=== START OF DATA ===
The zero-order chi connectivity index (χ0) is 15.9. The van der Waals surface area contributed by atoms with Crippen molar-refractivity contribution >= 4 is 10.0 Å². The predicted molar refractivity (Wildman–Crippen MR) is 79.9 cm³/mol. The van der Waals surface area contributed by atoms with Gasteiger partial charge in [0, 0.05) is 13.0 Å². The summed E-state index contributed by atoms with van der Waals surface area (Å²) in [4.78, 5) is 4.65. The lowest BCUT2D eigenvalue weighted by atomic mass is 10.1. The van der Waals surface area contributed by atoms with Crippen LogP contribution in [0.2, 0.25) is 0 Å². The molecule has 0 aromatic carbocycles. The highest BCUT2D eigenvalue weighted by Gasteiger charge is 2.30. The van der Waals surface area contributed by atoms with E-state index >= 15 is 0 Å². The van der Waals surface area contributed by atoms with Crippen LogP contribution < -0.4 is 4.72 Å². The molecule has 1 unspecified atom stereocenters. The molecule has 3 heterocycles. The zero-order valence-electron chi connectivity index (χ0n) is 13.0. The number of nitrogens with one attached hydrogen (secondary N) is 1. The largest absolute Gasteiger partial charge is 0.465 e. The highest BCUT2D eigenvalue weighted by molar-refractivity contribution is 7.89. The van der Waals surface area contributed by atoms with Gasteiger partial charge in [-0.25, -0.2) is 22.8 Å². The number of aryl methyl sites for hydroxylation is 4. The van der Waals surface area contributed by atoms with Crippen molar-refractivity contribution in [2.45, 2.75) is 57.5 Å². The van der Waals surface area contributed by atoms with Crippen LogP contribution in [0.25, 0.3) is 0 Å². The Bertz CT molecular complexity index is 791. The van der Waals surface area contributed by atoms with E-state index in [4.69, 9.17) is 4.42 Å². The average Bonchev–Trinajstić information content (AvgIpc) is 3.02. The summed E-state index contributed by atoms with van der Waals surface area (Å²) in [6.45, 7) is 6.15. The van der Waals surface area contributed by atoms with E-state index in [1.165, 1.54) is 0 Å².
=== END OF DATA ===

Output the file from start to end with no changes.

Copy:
The zero-order chi connectivity index (χ0) is 15.9. The van der Waals surface area contributed by atoms with Crippen molar-refractivity contribution >= 4 is 10.0 Å². The predicted molar refractivity (Wildman–Crippen MR) is 79.9 cm³/mol. The van der Waals surface area contributed by atoms with Gasteiger partial charge in [0, 0.05) is 13.0 Å². The summed E-state index contributed by atoms with van der Waals surface area (Å²) in [4.78, 5) is 4.65. The lowest BCUT2D eigenvalue weighted by atomic mass is 10.1. The van der Waals surface area contributed by atoms with Crippen LogP contribution in [0.2, 0.25) is 0 Å². The molecule has 0 aromatic carbocycles. The highest BCUT2D eigenvalue weighted by Gasteiger charge is 2.30. The van der Waals surface area contributed by atoms with E-state index >= 15 is 0 Å². The van der Waals surface area contributed by atoms with Crippen LogP contribution < -0.4 is 4.72 Å². The molecule has 1 unspecified atom stereocenters. The molecule has 3 heterocycles. The zero-order valence-electron chi connectivity index (χ0n) is 13.0. The number of nitrogens with one attached hydrogen (secondary N) is 1. The largest absolute Gasteiger partial charge is 0.465 e. The highest BCUT2D eigenvalue weighted by molar-refractivity contribution is 7.89. The van der Waals surface area contributed by atoms with Gasteiger partial charge in [-0.25, -0.2) is 22.8 Å². The number of aryl methyl sites for hydroxylation is 4. The van der Waals surface area contributed by atoms with Crippen molar-refractivity contribution in [2.45, 2.75) is 57.5 Å². The van der Waals surface area contributed by atoms with Crippen LogP contribution in [0.25, 0.3) is 0 Å². The Bertz CT molecular complexity index is 791. The van der Waals surface area contributed by atoms with E-state index in [4.69, 9.17) is 4.42 Å². The average Bonchev–Trinajstić information content (AvgIpc) is 3.02. The summed E-state index contributed by atoms with van der Waals surface area (Å²) in [6.45, 7) is 6.15. The van der Waals surface area contributed by atoms with E-state index in [1.165, 1.54) is 0 Å².